2
b)
on the following days the next of kin carried out several processes to
obtain information regarding their situation and whereabouts, among them: i)
they informed the town police, ii) they turned to the State Investigative Agency
of Nuevo Casas Grandes, where they verified that the van in which Nitza and
José were traveling when detained was located in the yard; iii) they filed an
order before the Public Prosecutors’ Office of Buenaventura, iv) they turned to
the barracks of the 35th Infantry Battalion, since they received information from
official sources indicating that their next of kin were at said battalion; v) a
complaint was filed at the offices of the Chihuahua Joint Operative in Ciudad
Juárez; and vi) they filed a complaint before the State’s Human Rights
Commission in Ciudad Juárez;
c)
on January 12, 2010, based on a communication1 received at the
Commission that described in detail the previous background and pursuant to
that stated in Article XIV of the Inter-American Convention on Forced
Disappearance of Persons, the Commission sent a request for urgent
information to the State so that it would, within 48 hours, inform of the
whereabouts of Rocío, Nitza, and José; their physical state; and any other
relevant information regarding their situation. On January 15, 2010, the State
presented its response, in which it indicated, inter alia, that:
i) the Attorney General of the State of Chihuahua started a preliminary
inquiry on December 31, 2009, “under the crime of illegal detainment;”
ii) the investigations “have not proven the existence of elements that define
a forced disappearance;”
iii) the Secretariat of National Defense informed that on January 9, 2010, it
held a meeting, in which the military staff stated that there was no
evidence that agents from the 35th Infantry Battalion had participated in
the alleged arrest; and
iv) the Attorney General of the Republic informed that after a search carried
out by the Federal Public Prosecutors’ Office “no registry of a ministerial
investigation or preliminary inquiry related to the alleged disappearance
of Rocío Irene Alvarado Reyes, Nitza Paola Alvarado Espinoza, and José
Ángel Alvarado Herrera was found;”
d)
on March 1, 2010, the representatives forwarded a communication2 to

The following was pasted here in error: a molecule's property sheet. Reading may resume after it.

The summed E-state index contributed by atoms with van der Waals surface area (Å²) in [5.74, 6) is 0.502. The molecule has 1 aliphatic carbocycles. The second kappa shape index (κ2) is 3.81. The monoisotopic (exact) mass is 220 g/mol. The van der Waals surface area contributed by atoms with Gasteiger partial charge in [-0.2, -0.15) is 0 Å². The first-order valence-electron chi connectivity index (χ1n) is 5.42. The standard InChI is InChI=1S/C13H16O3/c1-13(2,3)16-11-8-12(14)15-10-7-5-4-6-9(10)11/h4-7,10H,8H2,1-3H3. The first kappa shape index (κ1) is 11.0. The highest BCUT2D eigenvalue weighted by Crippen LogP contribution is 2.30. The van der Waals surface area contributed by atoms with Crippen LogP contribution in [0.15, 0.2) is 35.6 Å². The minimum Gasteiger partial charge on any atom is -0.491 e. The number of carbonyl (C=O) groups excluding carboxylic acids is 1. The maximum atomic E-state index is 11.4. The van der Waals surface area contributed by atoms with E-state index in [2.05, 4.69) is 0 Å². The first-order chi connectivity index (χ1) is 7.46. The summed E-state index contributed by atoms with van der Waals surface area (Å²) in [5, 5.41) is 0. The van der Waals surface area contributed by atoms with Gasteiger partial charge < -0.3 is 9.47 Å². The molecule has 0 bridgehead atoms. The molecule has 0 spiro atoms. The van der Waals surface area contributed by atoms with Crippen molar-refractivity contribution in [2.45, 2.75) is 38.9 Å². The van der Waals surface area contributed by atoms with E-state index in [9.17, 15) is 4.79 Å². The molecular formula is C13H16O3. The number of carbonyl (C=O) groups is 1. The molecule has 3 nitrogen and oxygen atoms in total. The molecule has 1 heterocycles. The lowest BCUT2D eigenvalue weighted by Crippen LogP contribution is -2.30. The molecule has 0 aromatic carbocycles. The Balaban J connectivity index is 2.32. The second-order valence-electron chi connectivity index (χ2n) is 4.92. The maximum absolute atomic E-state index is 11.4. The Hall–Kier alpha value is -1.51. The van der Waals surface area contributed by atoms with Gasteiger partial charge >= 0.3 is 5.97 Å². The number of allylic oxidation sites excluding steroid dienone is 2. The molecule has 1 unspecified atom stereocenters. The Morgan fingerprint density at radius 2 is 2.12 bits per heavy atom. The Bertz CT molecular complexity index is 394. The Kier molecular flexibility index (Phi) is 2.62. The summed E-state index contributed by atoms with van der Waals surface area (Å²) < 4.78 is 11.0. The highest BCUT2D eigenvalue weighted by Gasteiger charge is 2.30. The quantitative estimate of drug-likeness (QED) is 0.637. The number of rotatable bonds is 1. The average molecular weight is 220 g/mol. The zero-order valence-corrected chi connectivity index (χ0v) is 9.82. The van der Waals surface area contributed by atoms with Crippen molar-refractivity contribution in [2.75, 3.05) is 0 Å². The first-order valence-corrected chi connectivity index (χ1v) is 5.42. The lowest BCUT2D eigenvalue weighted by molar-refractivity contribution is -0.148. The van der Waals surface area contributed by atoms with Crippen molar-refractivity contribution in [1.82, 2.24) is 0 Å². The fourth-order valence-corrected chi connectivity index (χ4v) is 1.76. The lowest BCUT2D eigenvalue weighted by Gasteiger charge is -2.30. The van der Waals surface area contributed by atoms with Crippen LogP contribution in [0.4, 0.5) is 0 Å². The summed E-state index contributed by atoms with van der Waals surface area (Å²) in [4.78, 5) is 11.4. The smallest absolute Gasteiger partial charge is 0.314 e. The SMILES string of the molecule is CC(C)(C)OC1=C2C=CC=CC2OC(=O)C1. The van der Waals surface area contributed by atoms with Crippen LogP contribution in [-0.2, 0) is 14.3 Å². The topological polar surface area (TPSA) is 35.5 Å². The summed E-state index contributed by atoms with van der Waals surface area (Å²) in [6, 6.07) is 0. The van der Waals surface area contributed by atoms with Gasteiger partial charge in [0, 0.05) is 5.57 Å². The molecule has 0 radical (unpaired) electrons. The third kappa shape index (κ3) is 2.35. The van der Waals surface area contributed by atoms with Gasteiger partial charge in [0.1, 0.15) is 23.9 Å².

the Commission, through which they requested the adoption of precautionary
measures in favor of Rocío, Nitza, and José, fourteen of their next of kin, and
three representatives. Said communication included their observations to the
State’s report, it updated the information previously presented and they
referred to the context in which the facts occurred.3 The representatives
pointed out the existence of evidence that supposedly proves the participation
of 10 armed officers in uniform in the arrest of Rocío, Nitza, and José.
Regarding the investigations they indicated, inter alia, that:
i) in the dossier of the inquiry before the Attorney General of the State of
Chihuahua no diligence trying to locate the victims has been recorded,
nor has the protocol for the location of disappeared women in said State
been activated; and

1
The communication through which the Commission was informed of these facts was filed on January
8, 2010, by the Women’s Human Rights Center (CEDEHM), whose headquarters are in Chihuahua.
2
The communication was filed by CEDEHM, The Paso del Norte Human Rights Center, with
headquarters in Ciudad Juárez, and the Commission for the Solidarity and Defense of Human Rights, located
in the city of Chihuahua.
3
The petitioners made reference to the “[b]ackground and context of the military occupation and
violence in the State of Chihuahua” and to the “[s]pecific context in which the disappearance occurs [...].”

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